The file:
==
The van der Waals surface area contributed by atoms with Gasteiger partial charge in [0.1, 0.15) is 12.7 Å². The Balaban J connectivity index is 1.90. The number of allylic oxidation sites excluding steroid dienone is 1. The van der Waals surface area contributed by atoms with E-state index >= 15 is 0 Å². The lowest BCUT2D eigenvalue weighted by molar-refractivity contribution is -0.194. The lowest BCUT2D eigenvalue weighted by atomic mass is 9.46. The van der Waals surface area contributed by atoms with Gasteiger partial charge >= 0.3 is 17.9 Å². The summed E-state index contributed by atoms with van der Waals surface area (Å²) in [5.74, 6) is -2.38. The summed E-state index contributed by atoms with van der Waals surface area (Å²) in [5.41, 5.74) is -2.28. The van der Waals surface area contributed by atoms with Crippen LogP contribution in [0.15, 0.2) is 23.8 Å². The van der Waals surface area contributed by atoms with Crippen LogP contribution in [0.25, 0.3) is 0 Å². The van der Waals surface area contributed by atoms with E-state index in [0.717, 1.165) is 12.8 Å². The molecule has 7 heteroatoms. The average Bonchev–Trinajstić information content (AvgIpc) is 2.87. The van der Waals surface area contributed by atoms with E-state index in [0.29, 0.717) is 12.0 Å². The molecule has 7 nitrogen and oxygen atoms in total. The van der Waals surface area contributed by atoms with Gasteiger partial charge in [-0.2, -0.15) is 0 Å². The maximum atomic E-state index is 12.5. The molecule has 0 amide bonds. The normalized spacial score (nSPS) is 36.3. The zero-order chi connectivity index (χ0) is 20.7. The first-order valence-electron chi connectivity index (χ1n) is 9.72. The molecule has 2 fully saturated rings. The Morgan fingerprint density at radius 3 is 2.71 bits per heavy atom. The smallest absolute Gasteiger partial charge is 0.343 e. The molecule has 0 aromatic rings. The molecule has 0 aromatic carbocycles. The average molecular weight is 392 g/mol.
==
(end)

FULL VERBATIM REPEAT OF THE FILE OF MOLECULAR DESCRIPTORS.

The van der Waals surface area contributed by atoms with Gasteiger partial charge in [0.1, 0.15) is 12.7 Å². The Balaban J connectivity index is 1.90. The number of allylic oxidation sites excluding steroid dienone is 1. The van der Waals surface area contributed by atoms with E-state index >= 15 is 0 Å². The lowest BCUT2D eigenvalue weighted by molar-refractivity contribution is -0.194. The lowest BCUT2D eigenvalue weighted by atomic mass is 9.46. The van der Waals surface area contributed by atoms with Gasteiger partial charge >= 0.3 is 17.9 Å². The summed E-state index contributed by atoms with van der Waals surface area (Å²) in [5.74, 6) is -2.38. The summed E-state index contributed by atoms with van der Waals surface area (Å²) in [5.41, 5.74) is -2.28. The van der Waals surface area contributed by atoms with Crippen LogP contribution in [0.15, 0.2) is 23.8 Å². The van der Waals surface area contributed by atoms with Crippen LogP contribution in [0.25, 0.3) is 0 Å². The van der Waals surface area contributed by atoms with E-state index in [0.717, 1.165) is 12.8 Å². The molecule has 7 heteroatoms. The average Bonchev–Trinajstić information content (AvgIpc) is 2.87. The van der Waals surface area contributed by atoms with E-state index in [0.29, 0.717) is 12.0 Å². The molecule has 7 nitrogen and oxygen atoms in total. The van der Waals surface area contributed by atoms with Gasteiger partial charge in [-0.2, -0.15) is 0 Å². The maximum atomic E-state index is 12.5. The molecule has 0 amide bonds. The normalized spacial score (nSPS) is 36.3. The zero-order chi connectivity index (χ0) is 20.7. The first-order valence-electron chi connectivity index (χ1n) is 9.72. The molecule has 2 fully saturated rings. The Morgan fingerprint density at radius 3 is 2.71 bits per heavy atom. The smallest absolute Gasteiger partial charge is 0.343 e. The molecule has 0 aromatic rings. The molecule has 0 aromatic carbocycles. The average molecular weight is 392 g/mol.